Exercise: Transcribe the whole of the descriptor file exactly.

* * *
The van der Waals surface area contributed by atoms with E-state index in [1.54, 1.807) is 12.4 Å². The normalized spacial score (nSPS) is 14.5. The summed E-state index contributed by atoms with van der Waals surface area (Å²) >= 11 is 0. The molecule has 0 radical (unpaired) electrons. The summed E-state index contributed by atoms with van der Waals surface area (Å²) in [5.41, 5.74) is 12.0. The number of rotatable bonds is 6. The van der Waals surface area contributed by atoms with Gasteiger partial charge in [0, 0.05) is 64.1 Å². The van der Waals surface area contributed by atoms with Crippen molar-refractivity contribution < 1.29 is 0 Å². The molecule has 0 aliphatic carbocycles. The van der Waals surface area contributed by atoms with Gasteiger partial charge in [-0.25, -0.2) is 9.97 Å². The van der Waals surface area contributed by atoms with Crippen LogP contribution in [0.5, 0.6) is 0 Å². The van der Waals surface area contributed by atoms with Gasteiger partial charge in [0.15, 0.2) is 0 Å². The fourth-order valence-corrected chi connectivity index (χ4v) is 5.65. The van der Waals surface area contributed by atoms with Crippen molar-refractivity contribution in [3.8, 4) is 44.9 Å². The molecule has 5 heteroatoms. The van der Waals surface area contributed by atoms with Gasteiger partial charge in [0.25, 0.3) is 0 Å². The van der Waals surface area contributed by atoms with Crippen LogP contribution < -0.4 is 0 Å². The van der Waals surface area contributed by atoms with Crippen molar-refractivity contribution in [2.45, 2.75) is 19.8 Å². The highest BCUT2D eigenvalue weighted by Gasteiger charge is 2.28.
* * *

The van der Waals surface area contributed by atoms with E-state index in [1.54, 1.807) is 12.4 Å². The normalized spacial score (nSPS) is 14.5. The summed E-state index contributed by atoms with van der Waals surface area (Å²) >= 11 is 0. The molecule has 0 radical (unpaired) electrons. The summed E-state index contributed by atoms with van der Waals surface area (Å²) in [5.41, 5.74) is 12.0. The number of rotatable bonds is 6. The van der Waals surface area contributed by atoms with Gasteiger partial charge in [0, 0.05) is 64.1 Å². The van der Waals surface area contributed by atoms with Crippen molar-refractivity contribution < 1.29 is 0 Å². The molecule has 0 aliphatic carbocycles. The van der Waals surface area contributed by atoms with Gasteiger partial charge in [-0.25, -0.2) is 9.97 Å². The van der Waals surface area contributed by atoms with Crippen LogP contribution in [0.5, 0.6) is 0 Å². The van der Waals surface area contributed by atoms with Gasteiger partial charge in [0.15, 0.2) is 0 Å². The fourth-order valence-corrected chi connectivity index (χ4v) is 5.65. The van der Waals surface area contributed by atoms with Crippen molar-refractivity contribution in [3.8, 4) is 44.9 Å². The molecule has 5 heteroatoms. The van der Waals surface area contributed by atoms with Gasteiger partial charge in [0.25, 0.3) is 0 Å². The van der Waals surface area contributed by atoms with Crippen LogP contribution < -0.4 is 0 Å². The van der Waals surface area contributed by atoms with Crippen molar-refractivity contribution in [2.45, 2.75) is 19.8 Å². The highest BCUT2D eigenvalue weighted by Gasteiger charge is 2.28.